Multi-Asset Focus  

How active should a multi-asset manager be?

How active should a multi-asset manager be?

Multi-asset funds have become more popular in the last decade, since the financial crisis showed the importance of holding non-correlated assets, and having portfolios able to respond quickly to world events.

However, how active should a multi-asset manager be? If they’re not active enough, and don’t make timely tactical decisions, they might not be adding any value to the fund.

But if they’re too active, and make several changes, they could end up incurring high trading costs and potentially erode fund performance.

Andrew Harman, portfolio manager at First State Diversified Growth Fund, believes multi-asset investing should be flexible and dynamic.

He said: “The appeal of individual investment types varies over time, as valuations change according to prevailing market, economic and political conditions”.

As any of these variables change, the manager needs to evaluate the benefit of the investments within the fund, he added.

Mr Harman argues that holding ‘defensive’ strategies, or any investment that have very high valuations – which are expensive – exposes investors to loses, regardless of past performance.

He said: “We believe that our approach designs and implements truly flexible, dynamic and well-diversified portfolios – without hidden risks.”

Nathan Sweeney, senior investment manager at Architas, argued that a multi-asset manager needs to be as active as it is required to position the portfolio to capitalise on current market conditions.

He said: “The whole purpose of multi-asset is selecting managers and sectors that will benefit from the existing market environment.

“This environment is always changing and evolving, whether it is tax, regulation, monetary policy, or the performance of different sectors.

“Because of these continual changes no single fund or sector will consistently be able to perform.”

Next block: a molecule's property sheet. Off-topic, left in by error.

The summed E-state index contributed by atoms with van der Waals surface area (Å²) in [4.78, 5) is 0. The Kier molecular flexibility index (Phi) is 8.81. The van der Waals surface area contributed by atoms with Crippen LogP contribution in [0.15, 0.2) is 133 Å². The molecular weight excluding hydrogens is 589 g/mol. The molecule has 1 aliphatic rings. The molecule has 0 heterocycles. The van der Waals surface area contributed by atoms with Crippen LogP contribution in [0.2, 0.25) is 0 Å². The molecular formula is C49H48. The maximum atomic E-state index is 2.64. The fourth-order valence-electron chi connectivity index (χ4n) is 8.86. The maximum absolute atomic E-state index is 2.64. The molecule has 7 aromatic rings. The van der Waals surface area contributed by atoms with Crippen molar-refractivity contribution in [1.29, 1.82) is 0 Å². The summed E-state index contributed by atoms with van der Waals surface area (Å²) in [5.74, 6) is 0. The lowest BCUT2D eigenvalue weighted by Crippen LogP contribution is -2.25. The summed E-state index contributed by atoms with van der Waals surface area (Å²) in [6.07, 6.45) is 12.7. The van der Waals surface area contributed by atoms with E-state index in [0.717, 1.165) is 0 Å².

Mindful of costs

In specific circumstances, Architas is willing to accept higher trading costs. This is “because we are willing to back our rigorous investment process,” Mr Sweeney said. He added: “There are therefore periods when we will have a higher turnover in portfolios.

“Recently there has been a slight increase in turnover, as we have moved from an income bias within our underlying funds to those active managers with a higher conviction that we believe will benefit from higher levels of volatility in markets.”

One area where Architas is particularly mindful of costs is property funds.

Mr Sweeney said: “Some of these funds charge high fees to enter a fund and some even have an early redemption fee. It is therefore an area that we are mindful of when allocating to and from the property sector.”

According to Darius McDermott, managing director at Chelsea Financial Services, “there is no right or wrong answer when it comes to how often a multi-asset manager chooses to trade”.

He said: “In my view, the most important factor to take into consideration is whether the portfolio is genuinely diversified.

“Many multi-asset funds will only hold equities and bonds, for instance, whereas I would like a portfolio to hold a broader range of assets.”